Garin Regional Park

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Garin and Dry Creek Pioneer Regional Parks are two adjacent open spaces in the Hayward foothills just behind Mission Blvd, CA-238. They share a network of trails that offer several opportunities for loop hikes up to at least 7 miles in length. I visited Garin Regional Park with a friend to do a 4½ mile hike on a beautiful spring day.

Starting at the Garin Ave entrance, we hiked a semi-loop route around Vista Peak Loop Trail, about 3.7 miles, then followed a second 0.7-mile loop trail around Jordan Pond.

GPS track

GPS track

The highest point on the Vista Peak Loop Trail is a little over 900 feet in elevation, about a 600-foot climb from the trail head. The grade on the trail is moderate, with the steepest parts perhaps a 10% grade on well-constructed trails.

Elevation profile

Elevation profile

Near the visitor center there is an interesting exhibit of ranch machinery. The item in the foreground of this picture reminded me of an insect. And, for some reason, I found it amusing to see the machinery under a palm tree. Perhaps only in California?!

image of old ranch machinery near the visitor center

Old ranch machinery near the visitor center

As we followed the Vista Peak Loop Trail clockwise around the loop we noticed a few wildflowers: not abundant, but pretty. Along the way we saw a thistle as it was being visited by a bee.

picture of bee visiting a thistle

Bee visiting a thistle

Heading toward the right turn at the northwest part of the loop (see GPS track) we had a nice view of San Francisco Bay between two hills. Hayward and/or Union City are in the foreground, and the Peninsula is in the background. When I took the picture I thought that might be Alameda Creek Trail, where I’ve done several longer-distance training walks, in the center of the picture. I subsequently identified it as a flood control canal next to Industrial Pkwy that later empties into Ward Creek or Old Alameda Creek on its way to the Bay.

photo of view across Hayward and/or Union City and San Francisco Bay toward the Peninsula

View across Hayward and/or Union City and San Francisco Bay toward the Peninsula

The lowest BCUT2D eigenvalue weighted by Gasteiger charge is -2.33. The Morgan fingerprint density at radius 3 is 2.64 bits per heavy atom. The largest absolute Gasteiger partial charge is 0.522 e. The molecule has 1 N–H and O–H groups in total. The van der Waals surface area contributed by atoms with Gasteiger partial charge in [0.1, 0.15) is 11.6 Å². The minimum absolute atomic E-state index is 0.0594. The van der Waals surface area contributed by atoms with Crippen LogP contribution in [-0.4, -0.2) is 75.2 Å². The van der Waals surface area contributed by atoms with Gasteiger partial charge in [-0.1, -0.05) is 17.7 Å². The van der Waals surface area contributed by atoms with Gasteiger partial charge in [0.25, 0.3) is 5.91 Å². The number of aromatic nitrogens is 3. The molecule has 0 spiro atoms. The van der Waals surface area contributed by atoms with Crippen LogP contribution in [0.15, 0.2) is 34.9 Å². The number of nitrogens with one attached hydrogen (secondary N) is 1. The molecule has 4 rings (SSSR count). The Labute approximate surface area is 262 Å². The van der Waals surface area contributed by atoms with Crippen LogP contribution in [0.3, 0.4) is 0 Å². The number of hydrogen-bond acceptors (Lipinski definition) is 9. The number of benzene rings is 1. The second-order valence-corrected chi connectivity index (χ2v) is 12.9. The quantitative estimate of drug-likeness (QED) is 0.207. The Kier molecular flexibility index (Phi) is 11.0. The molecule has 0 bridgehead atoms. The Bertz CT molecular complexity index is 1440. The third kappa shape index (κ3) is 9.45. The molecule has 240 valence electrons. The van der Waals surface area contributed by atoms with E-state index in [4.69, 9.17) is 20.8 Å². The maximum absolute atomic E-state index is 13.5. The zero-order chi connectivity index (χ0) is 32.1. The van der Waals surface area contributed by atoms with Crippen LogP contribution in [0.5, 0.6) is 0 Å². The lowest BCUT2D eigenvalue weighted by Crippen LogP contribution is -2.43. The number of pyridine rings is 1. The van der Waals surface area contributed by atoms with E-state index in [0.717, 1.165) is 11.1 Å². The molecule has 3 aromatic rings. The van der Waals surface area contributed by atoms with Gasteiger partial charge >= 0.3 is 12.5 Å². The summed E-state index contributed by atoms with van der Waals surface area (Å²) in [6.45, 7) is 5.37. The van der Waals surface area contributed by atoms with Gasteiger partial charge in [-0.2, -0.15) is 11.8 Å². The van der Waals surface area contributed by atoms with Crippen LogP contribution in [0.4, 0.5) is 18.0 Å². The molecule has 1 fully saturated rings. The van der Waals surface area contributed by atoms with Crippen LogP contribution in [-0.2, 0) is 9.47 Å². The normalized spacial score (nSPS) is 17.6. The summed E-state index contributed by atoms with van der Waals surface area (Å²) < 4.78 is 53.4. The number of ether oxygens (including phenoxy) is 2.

Looking farther south along the Peninsula, we could barely see Loma Prieta and Mt Umunhum, roughly 30-35 miles away. As we walked we also enjoyed a few poppies and some mustard grass near the trail.

Just before the turn there was a slight rise in the trail, where there was an unexpected view of Mt Tamalpais, with downtown San Francisco visible below and to the left. The view certainly made the short climb worthwhile!

image of Mt Tamalpais and downtown San Francisco

Mt Tamalpais and downtown San Francisco

Although we felt as though we were walking in a more remote location than we actually were, there were occasional signs of the nearby cities (besides the view across the Bay). Every so often a commercial jet flew overhead, on approach to the Oakland Airport.

The Vista Peak Loop Trail goes around one hill and over the shoulder of another. Near the view of San Francisco we looked back southeast along the loop toward the hilltop that the trail loops around.

picture of hilltop within the Vista Peak Loop Trail

Hilltop within the Vista Peak Loop Trail

As we continued around the loop we passed over the shoulder of a hill, with the high point of the loop trail at about 920 feet elevation. We had a brief view of the very top of Mt Diablo, about 15 miles away, barely peeking over the intervening hills. We were also treated to views of nearby hills. The trail in the background may be High Ridge Loop Trail in Dry Creek Pioneer Regional Park.

photo of hills in Garin and Dry Creek Pioneer Regional Parks

Hills in Garin and Dry Creek Pioneer Regional Parks

After returning to the visitor center we continued southeast on a shorter loop trail around Jordan Pond, with tall grasses along the shore and a pretty backdrop of hills to the east.

image of Jordan Pond

Jordan Pond

This was a pleasant walk through an open space that is literally just a half mile or so from a major road in the East Bay, CA-238. It is a treasure, especially for residents of Hayward and Union City, but also for anyone else who comes to visit.

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One Response to Garin Regional Park

  1. Pingback: Garin and Dry Creek Pioneer Regional Parks | trailhiker

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